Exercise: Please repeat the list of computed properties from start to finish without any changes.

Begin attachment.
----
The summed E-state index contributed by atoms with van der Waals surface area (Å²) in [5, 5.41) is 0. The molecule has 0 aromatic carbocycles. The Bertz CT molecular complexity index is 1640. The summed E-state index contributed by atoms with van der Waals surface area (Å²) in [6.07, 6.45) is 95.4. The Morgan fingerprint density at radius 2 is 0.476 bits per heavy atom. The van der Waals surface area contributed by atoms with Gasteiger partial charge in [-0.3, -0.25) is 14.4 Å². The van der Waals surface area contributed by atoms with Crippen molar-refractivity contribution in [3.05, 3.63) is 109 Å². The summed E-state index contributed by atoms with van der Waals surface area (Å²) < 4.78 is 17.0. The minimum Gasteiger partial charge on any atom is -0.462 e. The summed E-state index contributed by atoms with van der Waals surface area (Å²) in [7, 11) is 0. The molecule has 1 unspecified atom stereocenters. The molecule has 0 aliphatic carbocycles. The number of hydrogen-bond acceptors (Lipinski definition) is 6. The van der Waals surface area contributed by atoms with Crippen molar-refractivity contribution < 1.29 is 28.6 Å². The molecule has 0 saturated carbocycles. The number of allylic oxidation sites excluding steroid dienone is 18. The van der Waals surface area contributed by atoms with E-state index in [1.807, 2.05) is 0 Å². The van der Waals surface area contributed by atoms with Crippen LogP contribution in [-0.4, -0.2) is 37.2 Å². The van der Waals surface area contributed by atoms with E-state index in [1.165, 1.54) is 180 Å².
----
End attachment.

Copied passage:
The summed E-state index contributed by atoms with van der Waals surface area (Å²) in [5, 5.41) is 0. The molecule has 0 aromatic carbocycles. The Bertz CT molecular complexity index is 1640. The summed E-state index contributed by atoms with van der Waals surface area (Å²) in [6.07, 6.45) is 95.4. The Morgan fingerprint density at radius 2 is 0.476 bits per heavy atom. The van der Waals surface area contributed by atoms with Gasteiger partial charge in [-0.3, -0.25) is 14.4 Å². The van der Waals surface area contributed by atoms with Crippen molar-refractivity contribution in [3.05, 3.63) is 109 Å². The summed E-state index contributed by atoms with van der Waals surface area (Å²) < 4.78 is 17.0. The minimum Gasteiger partial charge on any atom is -0.462 e. The summed E-state index contributed by atoms with van der Waals surface area (Å²) in [7, 11) is 0. The molecule has 1 unspecified atom stereocenters. The molecule has 0 aliphatic carbocycles. The number of hydrogen-bond acceptors (Lipinski definition) is 6. The van der Waals surface area contributed by atoms with Crippen molar-refractivity contribution < 1.29 is 28.6 Å². The molecule has 0 saturated carbocycles. The number of allylic oxidation sites excluding steroid dienone is 18. The van der Waals surface area contributed by atoms with E-state index in [1.807, 2.05) is 0 Å². The van der Waals surface area contributed by atoms with Crippen LogP contribution in [-0.4, -0.2) is 37.2 Å². The van der Waals surface area contributed by atoms with E-state index in [1.165, 1.54) is 180 Å².